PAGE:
: Shorted Fuel Pump (Reply to bbobynski)

96 STS
12-04-04, 01:20 AM
bbob, I didn't want to hijack the "No problems with my N*, how bout you?" thread so I opened this new one.

I appreciate the advise about replacing the fuel pump. Overall, I felt the same as you the more I thought about it. Your right, wires don't just melt & short out for no reason. At the time I figured that maybe one or two of them had somehow gotten pinched by the springs & this exposed bare wire allowing them to arc off of each other.

But then I began to think of what you described. That the pump itself was drawing heavy current in order to operate. Hence the wires get hot & melt into each other.

So far the car has been running fine since I repaired the wires & the fuel gauge seems to be reading accurately vs. going back & forth like it was before.

I did notice that when I filled the tank after the repair that it took a long time for the gauge to finally register full. I've only used 1/2 a tank since then, so I don't know yet if it has a problem reading TOTALLY full or not. Seems like it needed to use up some of the fuel before it could register as full. This was on my Thanksgiving trip & seemed to take about 20 miles before the gauge registered all the way. Could this be a sign of something? I did top the tank off a couple of times. Is this a no-no with Cadillacs?

This WAS my 1st experience with a tank mounted pump (and sender as the same unit). Are there any drivability signs that warns you in advance that a pump is going out? Or does it just die suddenly like mine did?

I can't remember if I posted this, but my car seemed to run fine. I did have the gauge issue (back & forth). I took my car in to the dealership one Saturday for the fuel rail recall, drove it back home with no problems. Then later in the day I went out to run some errands, started the car, backed out of the garage & it just died. Wouldn't start & after some testing I figured out that no fuel was coming out of the pump. It then bacame the weekend project to drop the tank, pull the pump, & see what's up. That's when I found the wires & repaired them.

Again, it's been running fine ever since. Just wondering if there's anything to look out for as warning signs before it goes.

96 STS

BTW...The humming sound is definitely in the front of the car. I've got a decent sized post about that called "Transmission "Whine"", i think. Please check it out if your interested. I'd be happy to hear your thoughts on that as well.

12-04-04, 06:04 PM
Are there any drivability signs that warns you in advance that a pump is going out? Or does it just die suddenly like mine did?

FTIW, I have seen pumps die all sorts of ways from slow and lingering to sudden and fatal (sometimes in their sleep). My '92 would run fine til I went WOT. It would fall flat on it's face, somewhat like a carburated engine with a bad accelerator pump. My wife had an S10 Blazer years ago that would just quit, but always restarted and continued down the road like nothing happened. A friend drove to work just fine. Eight hours later the car would not start. The pump had died in it's sleep.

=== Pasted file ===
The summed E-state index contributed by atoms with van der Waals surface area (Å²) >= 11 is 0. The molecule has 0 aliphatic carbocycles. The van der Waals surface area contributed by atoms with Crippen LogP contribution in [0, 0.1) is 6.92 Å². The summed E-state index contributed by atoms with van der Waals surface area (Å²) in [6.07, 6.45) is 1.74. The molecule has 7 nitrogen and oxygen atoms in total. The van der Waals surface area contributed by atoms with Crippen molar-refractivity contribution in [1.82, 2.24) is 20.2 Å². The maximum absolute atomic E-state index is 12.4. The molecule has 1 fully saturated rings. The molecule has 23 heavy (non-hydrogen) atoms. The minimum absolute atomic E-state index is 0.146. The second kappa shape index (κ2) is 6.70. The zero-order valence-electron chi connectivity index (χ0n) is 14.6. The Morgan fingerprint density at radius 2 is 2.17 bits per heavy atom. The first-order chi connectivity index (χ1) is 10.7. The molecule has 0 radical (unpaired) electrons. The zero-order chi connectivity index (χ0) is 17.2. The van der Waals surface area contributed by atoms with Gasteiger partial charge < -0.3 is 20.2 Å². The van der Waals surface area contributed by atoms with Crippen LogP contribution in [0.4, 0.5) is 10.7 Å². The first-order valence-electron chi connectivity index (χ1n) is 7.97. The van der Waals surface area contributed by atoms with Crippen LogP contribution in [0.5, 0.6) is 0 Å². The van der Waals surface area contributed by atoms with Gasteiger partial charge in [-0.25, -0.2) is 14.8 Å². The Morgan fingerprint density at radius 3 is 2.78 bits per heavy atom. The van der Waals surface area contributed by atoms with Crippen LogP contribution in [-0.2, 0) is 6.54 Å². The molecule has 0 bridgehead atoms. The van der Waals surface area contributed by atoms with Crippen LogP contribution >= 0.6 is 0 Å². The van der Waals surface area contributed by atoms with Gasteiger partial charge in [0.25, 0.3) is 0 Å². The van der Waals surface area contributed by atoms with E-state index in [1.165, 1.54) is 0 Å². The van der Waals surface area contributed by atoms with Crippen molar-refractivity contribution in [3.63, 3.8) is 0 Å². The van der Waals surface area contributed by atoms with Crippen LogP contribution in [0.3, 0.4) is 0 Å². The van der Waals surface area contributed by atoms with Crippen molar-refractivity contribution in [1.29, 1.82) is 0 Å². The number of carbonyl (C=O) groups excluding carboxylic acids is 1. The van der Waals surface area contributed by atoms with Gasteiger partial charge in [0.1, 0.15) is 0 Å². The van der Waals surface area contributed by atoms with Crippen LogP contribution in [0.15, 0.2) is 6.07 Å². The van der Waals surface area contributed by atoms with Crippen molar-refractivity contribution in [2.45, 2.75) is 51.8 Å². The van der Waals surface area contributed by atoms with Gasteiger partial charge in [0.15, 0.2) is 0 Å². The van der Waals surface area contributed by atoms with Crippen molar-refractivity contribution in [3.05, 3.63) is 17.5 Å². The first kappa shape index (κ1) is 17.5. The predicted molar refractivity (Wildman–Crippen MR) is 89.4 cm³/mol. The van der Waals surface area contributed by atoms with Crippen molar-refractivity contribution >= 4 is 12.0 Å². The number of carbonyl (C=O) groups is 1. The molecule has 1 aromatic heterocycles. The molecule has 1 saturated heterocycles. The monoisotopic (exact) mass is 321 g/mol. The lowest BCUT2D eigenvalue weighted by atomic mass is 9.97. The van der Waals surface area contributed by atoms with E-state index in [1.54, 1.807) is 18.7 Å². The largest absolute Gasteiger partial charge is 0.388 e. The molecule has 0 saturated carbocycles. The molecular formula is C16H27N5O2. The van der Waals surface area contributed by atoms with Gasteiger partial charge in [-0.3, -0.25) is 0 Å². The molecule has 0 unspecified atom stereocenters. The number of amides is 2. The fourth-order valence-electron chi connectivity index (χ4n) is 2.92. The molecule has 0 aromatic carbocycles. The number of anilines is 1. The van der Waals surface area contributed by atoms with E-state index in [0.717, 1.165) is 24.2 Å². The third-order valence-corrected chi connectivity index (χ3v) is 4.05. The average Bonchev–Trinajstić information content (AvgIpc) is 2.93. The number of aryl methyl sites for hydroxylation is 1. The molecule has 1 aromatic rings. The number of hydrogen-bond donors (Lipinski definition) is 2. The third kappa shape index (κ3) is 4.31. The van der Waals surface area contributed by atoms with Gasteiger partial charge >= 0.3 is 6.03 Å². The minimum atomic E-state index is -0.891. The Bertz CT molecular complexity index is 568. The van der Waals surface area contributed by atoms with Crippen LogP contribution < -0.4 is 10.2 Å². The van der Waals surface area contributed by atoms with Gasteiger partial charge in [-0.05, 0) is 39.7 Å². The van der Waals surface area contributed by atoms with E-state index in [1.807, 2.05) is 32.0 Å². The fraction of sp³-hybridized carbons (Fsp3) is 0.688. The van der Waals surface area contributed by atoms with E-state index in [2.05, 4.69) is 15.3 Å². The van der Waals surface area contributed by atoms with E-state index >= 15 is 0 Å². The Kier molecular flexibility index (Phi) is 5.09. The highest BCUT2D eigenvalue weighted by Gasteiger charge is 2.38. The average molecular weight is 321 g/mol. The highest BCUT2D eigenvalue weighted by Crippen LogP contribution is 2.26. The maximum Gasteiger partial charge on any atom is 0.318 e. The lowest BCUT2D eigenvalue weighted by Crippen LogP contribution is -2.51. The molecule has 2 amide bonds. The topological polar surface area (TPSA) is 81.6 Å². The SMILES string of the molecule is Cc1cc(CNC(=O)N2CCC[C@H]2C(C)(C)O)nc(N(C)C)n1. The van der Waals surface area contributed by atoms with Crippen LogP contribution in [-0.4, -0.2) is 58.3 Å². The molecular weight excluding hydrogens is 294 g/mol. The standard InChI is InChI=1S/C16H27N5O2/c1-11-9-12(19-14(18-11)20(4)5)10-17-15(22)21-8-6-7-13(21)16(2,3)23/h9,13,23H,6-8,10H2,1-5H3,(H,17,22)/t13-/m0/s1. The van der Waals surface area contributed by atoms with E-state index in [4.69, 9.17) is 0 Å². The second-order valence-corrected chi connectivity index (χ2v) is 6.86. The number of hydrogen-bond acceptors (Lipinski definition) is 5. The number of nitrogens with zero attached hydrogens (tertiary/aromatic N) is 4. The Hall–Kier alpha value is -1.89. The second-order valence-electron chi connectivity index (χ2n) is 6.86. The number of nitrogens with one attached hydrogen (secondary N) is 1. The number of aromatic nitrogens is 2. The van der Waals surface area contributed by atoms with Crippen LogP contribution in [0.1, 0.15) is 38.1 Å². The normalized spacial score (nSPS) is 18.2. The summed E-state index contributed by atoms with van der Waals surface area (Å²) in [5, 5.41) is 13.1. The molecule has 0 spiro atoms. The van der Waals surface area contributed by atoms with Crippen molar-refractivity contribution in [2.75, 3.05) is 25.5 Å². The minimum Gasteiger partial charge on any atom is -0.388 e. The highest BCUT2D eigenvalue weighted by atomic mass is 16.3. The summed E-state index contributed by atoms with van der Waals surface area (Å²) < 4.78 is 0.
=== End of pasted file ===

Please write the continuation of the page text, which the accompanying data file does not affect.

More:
12-05-04, 06:11 PM
Hey STS, I got an eldorado, same year, so I'm sure the fuel tank and pump are the same. Your problems sound identical to mine. I've changed the fuel pressure regulator, and now the car won't start at all, it just cranks. I'm going to drop the gas tank sometime this week and see if I have the same problem as you. What did the wires look like, was the rubber lining melted through exposing the wires, or what. I'd like to hear your experience with that if you get a chance, thanks

96 STS
12-06-04, 12:11 AM
No problem soccer_eldorado!! This is what makes this forum such a beautiful thing. All of us helping each other out when we can.

Unfortunately, I can't remember exactly which wires were fused together, but I did take some notes while repairing & can give you this.

There were five [5] wires total. Three [3] to the sending unit & two [2] to the pump. The sending unit colors were Black/White stripe, Purple, & Red/Black stripe. The pump wiring colors were Gray & Black.

I think one of my pump wires was fused to one of the sending unit wires. This made since because before I had the starting problem my fuel gauge was really acting crazy. One minute it read 1/4 to 3/8 tank & the next minute it would read empty & the DIC would give the "Very Low Range" message. Back & forth all the time. So I now figure that when this started it was just enough current transfer to affect the sending unit but not yet enough to kill the pump. Then it finally fused together enough to completely ground the pump current & not leave any remaining power for the pump. Weird thing is it never blew the pump fuse.

When you get the pump out you'll see how this can happen. The pump is spring loaded to the bottom of the tank and the location of the wires makes it very possible for these wires to be touching each other at any time. As bbob mentioned, this in itself isn't really a problem until something causes the wires to heat up (like too much current draw because of a struggling pump). Then the insulation begins to melt & they fuse together causing a short.

BTW, I can't remember the name of the thread, but just look at all of my posts & you'll find a "helpfull hint" about dropping the tank. This is assuming that the Eldo tank is mounted the same as a Seville. Basically, you won't have to remove the filler pipes if you follow my tips. And trust me, if at all possible you don't want to. I had to once & hope to never have to go thru that again.

Good luck & write back if you need any more info. We're all here to help our fellow brothers (& sisters :))

96 STS